17 Jan 2014
How to discuss Transition with … No.3: Young People
How might Transition be made more interesting, relevant and fun for younger people? What are the aspects of Transition that will appeal and what is the most skilful way to communicate it?
- Make it part of you, it’s really important to model the change in your own life
- It has to be fun
- Peak oil and climate change aren’t necessarily the best places to start
- Empower young people with skills that they can then pass on to other people
- Creat a sense of adventure
- Feeling part of a community and making friends is really important
Robert, Hayley, Jenny and Dan are all participants in the One Year in Transition course being run by Transition Network. I caught up with them during one of their days together just outside Totnes. We started off talking about how they each communicate Transition to their peers and what they see as being the hooks to bring young people in.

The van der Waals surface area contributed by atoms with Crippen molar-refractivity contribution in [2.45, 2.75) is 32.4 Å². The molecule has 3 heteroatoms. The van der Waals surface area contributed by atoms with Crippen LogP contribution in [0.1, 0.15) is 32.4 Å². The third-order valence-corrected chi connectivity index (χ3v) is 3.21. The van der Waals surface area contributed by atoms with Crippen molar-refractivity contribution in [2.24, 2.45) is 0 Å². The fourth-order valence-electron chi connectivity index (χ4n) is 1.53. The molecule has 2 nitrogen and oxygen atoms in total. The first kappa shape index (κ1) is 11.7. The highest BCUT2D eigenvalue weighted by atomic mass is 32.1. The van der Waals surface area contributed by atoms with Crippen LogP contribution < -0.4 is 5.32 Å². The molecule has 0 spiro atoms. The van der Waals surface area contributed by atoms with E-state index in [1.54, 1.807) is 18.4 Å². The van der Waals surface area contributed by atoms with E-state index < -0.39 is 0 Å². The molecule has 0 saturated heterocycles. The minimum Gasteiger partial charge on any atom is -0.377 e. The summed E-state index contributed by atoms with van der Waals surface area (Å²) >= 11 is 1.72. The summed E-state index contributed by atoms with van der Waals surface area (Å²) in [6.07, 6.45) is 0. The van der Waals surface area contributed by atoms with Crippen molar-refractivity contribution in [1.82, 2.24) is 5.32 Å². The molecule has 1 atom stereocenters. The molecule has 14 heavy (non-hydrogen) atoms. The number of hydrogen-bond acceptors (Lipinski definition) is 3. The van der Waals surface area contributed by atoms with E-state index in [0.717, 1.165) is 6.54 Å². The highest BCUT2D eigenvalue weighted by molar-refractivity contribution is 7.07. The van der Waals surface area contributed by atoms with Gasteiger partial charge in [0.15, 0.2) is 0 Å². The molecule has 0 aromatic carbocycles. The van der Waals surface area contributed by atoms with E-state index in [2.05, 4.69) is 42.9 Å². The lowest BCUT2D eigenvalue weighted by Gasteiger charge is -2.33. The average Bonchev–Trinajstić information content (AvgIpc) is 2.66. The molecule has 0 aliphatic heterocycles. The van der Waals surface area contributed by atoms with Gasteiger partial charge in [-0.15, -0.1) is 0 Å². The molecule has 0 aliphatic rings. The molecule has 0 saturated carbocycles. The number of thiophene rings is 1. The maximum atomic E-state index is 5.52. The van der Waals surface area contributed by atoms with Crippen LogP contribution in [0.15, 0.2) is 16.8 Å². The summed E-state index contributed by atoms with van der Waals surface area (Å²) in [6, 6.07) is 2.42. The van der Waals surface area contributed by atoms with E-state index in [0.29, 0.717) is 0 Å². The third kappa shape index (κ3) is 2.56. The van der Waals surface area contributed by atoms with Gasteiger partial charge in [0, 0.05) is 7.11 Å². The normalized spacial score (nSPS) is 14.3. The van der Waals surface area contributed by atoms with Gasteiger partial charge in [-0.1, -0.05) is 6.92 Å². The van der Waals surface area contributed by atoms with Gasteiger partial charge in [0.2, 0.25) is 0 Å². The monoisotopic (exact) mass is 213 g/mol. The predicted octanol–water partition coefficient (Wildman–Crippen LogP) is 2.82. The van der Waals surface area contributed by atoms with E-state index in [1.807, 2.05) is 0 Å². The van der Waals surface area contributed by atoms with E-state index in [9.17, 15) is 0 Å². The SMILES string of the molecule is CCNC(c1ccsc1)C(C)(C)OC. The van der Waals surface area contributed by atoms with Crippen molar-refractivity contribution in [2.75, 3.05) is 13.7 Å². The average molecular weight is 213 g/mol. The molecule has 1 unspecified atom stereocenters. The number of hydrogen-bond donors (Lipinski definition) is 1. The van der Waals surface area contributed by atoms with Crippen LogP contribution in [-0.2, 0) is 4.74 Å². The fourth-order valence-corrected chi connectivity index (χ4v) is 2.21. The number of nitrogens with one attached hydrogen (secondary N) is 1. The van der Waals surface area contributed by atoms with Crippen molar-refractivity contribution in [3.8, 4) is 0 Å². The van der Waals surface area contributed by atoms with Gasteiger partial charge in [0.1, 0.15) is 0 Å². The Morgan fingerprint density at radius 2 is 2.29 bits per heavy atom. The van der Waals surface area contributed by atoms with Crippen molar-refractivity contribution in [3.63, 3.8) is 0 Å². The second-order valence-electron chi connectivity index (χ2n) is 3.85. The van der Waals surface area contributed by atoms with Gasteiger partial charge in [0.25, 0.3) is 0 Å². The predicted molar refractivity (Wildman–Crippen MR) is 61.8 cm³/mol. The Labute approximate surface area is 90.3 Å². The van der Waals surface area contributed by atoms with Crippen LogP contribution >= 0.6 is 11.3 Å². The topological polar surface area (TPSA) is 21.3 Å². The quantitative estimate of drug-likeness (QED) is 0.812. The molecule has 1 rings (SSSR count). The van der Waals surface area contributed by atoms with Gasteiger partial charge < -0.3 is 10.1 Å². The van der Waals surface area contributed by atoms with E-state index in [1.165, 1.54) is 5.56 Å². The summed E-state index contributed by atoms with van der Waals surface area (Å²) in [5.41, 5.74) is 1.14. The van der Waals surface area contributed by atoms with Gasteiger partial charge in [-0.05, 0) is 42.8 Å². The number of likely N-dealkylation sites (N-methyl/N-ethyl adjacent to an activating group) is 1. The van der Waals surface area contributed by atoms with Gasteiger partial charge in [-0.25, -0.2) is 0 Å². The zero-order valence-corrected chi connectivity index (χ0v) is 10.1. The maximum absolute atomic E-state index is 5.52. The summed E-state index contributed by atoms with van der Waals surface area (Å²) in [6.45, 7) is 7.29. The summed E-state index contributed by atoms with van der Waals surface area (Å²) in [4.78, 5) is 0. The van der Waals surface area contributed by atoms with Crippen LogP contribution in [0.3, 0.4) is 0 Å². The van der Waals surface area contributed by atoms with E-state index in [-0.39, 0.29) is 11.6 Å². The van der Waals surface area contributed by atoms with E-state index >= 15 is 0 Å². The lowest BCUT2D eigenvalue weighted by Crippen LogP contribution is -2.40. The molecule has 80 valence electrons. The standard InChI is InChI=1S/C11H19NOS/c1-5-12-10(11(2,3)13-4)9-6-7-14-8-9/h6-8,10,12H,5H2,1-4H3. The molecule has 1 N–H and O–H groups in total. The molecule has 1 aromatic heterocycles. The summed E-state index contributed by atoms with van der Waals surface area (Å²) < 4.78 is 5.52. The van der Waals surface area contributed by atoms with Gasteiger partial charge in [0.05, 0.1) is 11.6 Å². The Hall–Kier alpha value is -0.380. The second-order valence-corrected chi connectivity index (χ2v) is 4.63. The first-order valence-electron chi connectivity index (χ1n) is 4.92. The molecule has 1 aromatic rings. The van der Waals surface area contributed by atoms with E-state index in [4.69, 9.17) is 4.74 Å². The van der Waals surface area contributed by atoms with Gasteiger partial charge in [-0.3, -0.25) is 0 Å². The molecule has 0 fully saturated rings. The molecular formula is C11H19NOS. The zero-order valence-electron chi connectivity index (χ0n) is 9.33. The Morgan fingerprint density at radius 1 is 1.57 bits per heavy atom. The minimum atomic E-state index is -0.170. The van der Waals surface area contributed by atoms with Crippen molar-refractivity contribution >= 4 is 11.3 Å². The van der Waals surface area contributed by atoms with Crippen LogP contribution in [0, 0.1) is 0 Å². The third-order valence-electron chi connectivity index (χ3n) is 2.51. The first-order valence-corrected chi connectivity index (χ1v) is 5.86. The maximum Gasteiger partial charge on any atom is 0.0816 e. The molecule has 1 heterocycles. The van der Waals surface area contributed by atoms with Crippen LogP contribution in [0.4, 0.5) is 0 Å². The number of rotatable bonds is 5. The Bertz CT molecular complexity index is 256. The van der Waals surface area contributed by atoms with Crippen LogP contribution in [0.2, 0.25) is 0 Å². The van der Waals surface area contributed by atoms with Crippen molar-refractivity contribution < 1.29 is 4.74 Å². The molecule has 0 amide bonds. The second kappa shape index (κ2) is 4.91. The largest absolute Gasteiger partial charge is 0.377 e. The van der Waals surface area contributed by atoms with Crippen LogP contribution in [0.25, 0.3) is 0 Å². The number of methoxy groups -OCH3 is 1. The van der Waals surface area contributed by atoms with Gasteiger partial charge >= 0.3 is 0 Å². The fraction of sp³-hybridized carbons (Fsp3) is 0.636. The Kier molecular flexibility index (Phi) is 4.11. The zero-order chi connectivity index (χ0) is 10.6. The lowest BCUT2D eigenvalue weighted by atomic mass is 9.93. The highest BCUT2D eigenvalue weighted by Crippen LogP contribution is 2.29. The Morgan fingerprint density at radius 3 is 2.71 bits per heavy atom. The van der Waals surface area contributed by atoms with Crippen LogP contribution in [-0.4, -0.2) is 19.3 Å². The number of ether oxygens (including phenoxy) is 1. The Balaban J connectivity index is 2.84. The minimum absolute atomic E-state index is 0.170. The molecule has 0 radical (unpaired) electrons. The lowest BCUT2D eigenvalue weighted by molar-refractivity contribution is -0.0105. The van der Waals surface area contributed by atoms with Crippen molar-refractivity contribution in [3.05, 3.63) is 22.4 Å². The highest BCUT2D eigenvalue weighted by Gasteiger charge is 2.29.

Dan: “I tend to concentrate on the internal Transition rather than the external. I’ve found that talking too much about peak oil and climate change people just switch off. But if you say to them through this and through that there’s this idea that I can change, and I can change the environment around me, then that has a knock-on effect because they go off and talk about the same kinds of things. I order to relate to younger people, that’s how I would approach it. Personalise it, make it part of you, because if it’s not, people will know.